BIRMINGHAM, Ala. (WIAT) — UAB doctors are echoing the CDC’s recommendations when it comes to pregnant women being at a high risk of server illness from COVID-19 compared to non-pregnant people.
During the month of August, UAB has cared for 39 pregnant women battling COVID and of those 10 are in the ICU and seven are currently on ventilators.
“Unfortunately, some of these women require preterm delivery in order to maximize survival for both the mother and the baby,” said Audra Williams, M.D., assistant professor in UAB’s Department of Obstetrics and Gynecology.
Dr. Williams says none of the pregnant women in the ICU are fully vaccinated. Some of the women-only received one dose of the vaccine.
“Any pregnant patient that is considered the vaccine I strongly encourage you to talk to your health care provider. We don’t want to see you here in the ICU and having to have your baby delivered early when it’s something that could have been prevented,” said Dr. Williams.
“I got my first Pfizer vaccine on December the 18 on I was 21 weeks pregnant, and I was really excited for the opportunity to keep myself and my baby safe,” said Jessica Grayson, M.D., assistant professor in the UAB Department of Otolaryngology.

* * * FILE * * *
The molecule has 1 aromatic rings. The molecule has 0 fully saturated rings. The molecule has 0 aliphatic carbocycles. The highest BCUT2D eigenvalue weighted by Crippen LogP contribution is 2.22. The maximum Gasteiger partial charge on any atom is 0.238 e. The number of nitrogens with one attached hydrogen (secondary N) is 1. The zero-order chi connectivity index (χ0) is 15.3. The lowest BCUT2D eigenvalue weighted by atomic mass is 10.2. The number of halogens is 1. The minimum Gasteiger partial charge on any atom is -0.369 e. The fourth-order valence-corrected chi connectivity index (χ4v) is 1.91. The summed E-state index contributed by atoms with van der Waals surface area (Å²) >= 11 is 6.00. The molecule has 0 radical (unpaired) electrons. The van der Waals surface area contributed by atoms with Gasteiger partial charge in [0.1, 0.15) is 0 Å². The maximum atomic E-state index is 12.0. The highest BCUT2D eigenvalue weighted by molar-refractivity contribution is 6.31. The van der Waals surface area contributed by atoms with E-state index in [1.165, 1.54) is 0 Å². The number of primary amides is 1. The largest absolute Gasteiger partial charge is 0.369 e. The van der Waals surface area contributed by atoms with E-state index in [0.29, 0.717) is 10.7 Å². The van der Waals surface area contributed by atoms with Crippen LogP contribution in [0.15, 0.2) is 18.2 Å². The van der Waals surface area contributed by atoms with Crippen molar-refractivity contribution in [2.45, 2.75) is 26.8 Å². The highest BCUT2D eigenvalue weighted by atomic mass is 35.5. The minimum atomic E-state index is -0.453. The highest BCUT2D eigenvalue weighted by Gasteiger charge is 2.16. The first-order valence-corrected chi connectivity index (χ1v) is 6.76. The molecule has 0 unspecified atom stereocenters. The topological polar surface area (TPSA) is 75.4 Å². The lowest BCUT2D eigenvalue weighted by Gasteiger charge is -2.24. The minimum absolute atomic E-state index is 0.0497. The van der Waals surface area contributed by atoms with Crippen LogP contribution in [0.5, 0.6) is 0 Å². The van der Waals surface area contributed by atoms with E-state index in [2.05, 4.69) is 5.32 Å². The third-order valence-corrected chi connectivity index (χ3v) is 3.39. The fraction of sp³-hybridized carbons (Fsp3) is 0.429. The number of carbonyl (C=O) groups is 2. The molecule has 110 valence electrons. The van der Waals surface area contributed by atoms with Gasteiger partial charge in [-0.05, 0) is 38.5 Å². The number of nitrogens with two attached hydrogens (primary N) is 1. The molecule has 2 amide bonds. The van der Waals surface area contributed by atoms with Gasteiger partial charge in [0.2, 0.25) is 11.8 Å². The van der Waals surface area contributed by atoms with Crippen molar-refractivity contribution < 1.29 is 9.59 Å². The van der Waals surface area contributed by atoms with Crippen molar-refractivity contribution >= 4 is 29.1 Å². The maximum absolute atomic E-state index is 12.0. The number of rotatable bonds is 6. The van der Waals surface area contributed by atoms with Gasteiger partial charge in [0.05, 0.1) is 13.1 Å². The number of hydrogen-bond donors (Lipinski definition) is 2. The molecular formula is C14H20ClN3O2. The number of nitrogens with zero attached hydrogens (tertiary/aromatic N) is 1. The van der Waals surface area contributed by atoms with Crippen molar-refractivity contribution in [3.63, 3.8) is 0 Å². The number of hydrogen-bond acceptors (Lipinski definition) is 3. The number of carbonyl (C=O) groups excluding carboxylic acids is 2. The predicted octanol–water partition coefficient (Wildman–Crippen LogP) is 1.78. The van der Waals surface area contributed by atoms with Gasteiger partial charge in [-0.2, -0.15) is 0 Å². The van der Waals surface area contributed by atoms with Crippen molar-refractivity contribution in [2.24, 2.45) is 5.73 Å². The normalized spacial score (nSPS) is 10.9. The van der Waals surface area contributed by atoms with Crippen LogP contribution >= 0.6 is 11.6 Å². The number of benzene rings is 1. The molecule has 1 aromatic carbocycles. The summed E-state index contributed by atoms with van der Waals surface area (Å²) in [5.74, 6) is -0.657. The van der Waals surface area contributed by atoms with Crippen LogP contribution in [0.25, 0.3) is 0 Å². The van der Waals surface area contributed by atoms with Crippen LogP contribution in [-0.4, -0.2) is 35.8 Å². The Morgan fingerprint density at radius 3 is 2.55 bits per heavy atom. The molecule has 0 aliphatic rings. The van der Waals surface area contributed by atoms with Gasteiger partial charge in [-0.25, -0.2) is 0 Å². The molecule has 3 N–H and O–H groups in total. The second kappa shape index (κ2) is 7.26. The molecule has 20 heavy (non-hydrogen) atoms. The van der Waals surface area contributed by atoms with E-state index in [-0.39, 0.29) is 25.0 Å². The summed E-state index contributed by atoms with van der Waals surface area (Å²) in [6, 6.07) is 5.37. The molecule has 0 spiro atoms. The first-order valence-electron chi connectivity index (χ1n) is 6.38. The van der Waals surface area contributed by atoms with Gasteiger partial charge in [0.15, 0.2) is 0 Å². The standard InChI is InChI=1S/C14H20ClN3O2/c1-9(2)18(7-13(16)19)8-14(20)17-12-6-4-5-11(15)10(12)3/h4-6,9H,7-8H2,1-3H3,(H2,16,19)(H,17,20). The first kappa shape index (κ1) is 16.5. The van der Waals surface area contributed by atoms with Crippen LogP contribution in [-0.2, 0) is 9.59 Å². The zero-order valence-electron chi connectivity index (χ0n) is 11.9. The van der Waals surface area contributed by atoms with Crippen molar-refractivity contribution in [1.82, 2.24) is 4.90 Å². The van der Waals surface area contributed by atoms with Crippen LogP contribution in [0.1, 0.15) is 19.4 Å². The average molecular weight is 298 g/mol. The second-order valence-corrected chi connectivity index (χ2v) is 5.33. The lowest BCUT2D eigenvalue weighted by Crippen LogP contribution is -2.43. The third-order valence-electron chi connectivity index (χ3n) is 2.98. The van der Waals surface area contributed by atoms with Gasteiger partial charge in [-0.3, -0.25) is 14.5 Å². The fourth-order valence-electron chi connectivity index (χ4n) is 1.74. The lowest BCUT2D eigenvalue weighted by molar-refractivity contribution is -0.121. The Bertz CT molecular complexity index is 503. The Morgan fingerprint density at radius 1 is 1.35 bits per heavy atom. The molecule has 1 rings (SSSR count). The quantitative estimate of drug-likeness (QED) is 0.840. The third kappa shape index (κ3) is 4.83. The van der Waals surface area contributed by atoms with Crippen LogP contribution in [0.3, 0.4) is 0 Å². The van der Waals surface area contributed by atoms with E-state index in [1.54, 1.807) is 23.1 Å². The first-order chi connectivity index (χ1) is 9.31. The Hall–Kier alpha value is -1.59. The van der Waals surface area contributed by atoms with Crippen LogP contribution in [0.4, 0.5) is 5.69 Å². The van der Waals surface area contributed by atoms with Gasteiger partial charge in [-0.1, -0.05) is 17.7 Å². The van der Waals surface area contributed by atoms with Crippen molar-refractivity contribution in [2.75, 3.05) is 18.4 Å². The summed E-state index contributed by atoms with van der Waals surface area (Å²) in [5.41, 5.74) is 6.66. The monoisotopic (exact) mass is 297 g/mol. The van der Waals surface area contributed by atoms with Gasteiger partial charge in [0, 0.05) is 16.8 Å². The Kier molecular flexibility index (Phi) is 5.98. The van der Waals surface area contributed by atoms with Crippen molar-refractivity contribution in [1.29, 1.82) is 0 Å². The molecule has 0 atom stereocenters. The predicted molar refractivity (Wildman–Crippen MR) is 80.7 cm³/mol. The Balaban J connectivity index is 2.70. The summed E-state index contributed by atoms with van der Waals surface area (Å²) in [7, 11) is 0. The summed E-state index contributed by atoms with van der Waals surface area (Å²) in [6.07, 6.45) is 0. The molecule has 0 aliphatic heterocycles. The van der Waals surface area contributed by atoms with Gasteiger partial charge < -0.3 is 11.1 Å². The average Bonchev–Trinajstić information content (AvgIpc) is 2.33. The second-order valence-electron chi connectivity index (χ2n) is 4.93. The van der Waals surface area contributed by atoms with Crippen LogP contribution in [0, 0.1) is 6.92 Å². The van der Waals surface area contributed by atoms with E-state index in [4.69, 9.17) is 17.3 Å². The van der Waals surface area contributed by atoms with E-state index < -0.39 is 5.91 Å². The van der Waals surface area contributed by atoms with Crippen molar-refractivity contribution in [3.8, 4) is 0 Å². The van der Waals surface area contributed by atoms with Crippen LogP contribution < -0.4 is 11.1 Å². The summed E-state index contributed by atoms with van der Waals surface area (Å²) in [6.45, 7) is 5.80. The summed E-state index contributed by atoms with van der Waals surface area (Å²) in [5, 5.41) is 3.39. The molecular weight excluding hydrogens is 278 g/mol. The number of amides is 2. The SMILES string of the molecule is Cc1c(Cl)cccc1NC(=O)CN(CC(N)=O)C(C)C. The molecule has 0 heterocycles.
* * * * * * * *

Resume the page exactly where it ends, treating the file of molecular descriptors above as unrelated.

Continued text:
Dr. Grayson says she had no complications after receiving both doses of the vaccine and had a successful delivery in April.
“My child is growing normally he’s 4-months-old he’s hit every milestone he’s happier than my other kid at baseline but I don’t think that’s vaccine-related it just happens to be his personality,” said Dr. Grayson.
In an effort to help motivate women to roll up their sleeves to get the vaccine UAB doctors say they are doing their best to fight misinformation.
“There is zero evidence that the vaccine is linked to infertility that is a rumor that is out there I hear it in the work I do in Africa I hear it from the patients I take care of here in Birmingham, so we have to be clear there is no association,” said Jodie Dionne, M.D., associate director of UAB’s Global Health in the Center for Women’s Reproductive Health and associate professor in the Division of Infectious Diseases.
UAB doctors also encouraging spouses to get vaccinated as another layer of protection for an expecting mother and her unborn child.